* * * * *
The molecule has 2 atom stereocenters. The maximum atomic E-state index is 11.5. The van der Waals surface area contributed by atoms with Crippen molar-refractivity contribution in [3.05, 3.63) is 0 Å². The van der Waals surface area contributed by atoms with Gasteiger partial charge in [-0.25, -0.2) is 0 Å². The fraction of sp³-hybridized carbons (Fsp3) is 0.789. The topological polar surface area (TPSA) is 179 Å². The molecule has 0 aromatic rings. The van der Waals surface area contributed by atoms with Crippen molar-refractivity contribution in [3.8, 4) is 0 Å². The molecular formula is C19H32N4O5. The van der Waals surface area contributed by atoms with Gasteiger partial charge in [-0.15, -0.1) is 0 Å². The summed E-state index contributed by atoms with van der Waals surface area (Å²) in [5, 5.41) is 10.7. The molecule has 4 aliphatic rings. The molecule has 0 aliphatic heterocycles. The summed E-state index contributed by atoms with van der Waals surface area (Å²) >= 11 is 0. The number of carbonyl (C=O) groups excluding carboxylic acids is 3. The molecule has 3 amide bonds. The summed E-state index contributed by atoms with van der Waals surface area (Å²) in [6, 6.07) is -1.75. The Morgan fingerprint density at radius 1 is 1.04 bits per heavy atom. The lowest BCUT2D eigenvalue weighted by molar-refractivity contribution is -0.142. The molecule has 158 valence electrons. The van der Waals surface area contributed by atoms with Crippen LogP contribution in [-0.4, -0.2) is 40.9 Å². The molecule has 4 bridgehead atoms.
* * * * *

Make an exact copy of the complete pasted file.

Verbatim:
The molecule has 2 atom stereocenters. The maximum atomic E-state index is 11.5. The van der Waals surface area contributed by atoms with Crippen molar-refractivity contribution in [3.05, 3.63) is 0 Å². The van der Waals surface area contributed by atoms with Gasteiger partial charge in [-0.25, -0.2) is 0 Å². The fraction of sp³-hybridized carbons (Fsp3) is 0.789. The topological polar surface area (TPSA) is 179 Å². The molecule has 0 aromatic rings. The van der Waals surface area contributed by atoms with Crippen molar-refractivity contribution in [3.8, 4) is 0 Å². The molecular formula is C19H32N4O5. The van der Waals surface area contributed by atoms with Gasteiger partial charge in [-0.15, -0.1) is 0 Å². The summed E-state index contributed by atoms with van der Waals surface area (Å²) in [5, 5.41) is 10.7. The molecule has 4 aliphatic rings. The molecule has 0 aliphatic heterocycles. The summed E-state index contributed by atoms with van der Waals surface area (Å²) >= 11 is 0. The number of carbonyl (C=O) groups excluding carboxylic acids is 3. The molecule has 3 amide bonds. The summed E-state index contributed by atoms with van der Waals surface area (Å²) in [6, 6.07) is -1.75. The Morgan fingerprint density at radius 1 is 1.04 bits per heavy atom. The lowest BCUT2D eigenvalue weighted by molar-refractivity contribution is -0.142. The molecule has 158 valence electrons. The van der Waals surface area contributed by atoms with Crippen LogP contribution in [-0.4, -0.2) is 40.9 Å². The molecule has 4 bridgehead atoms.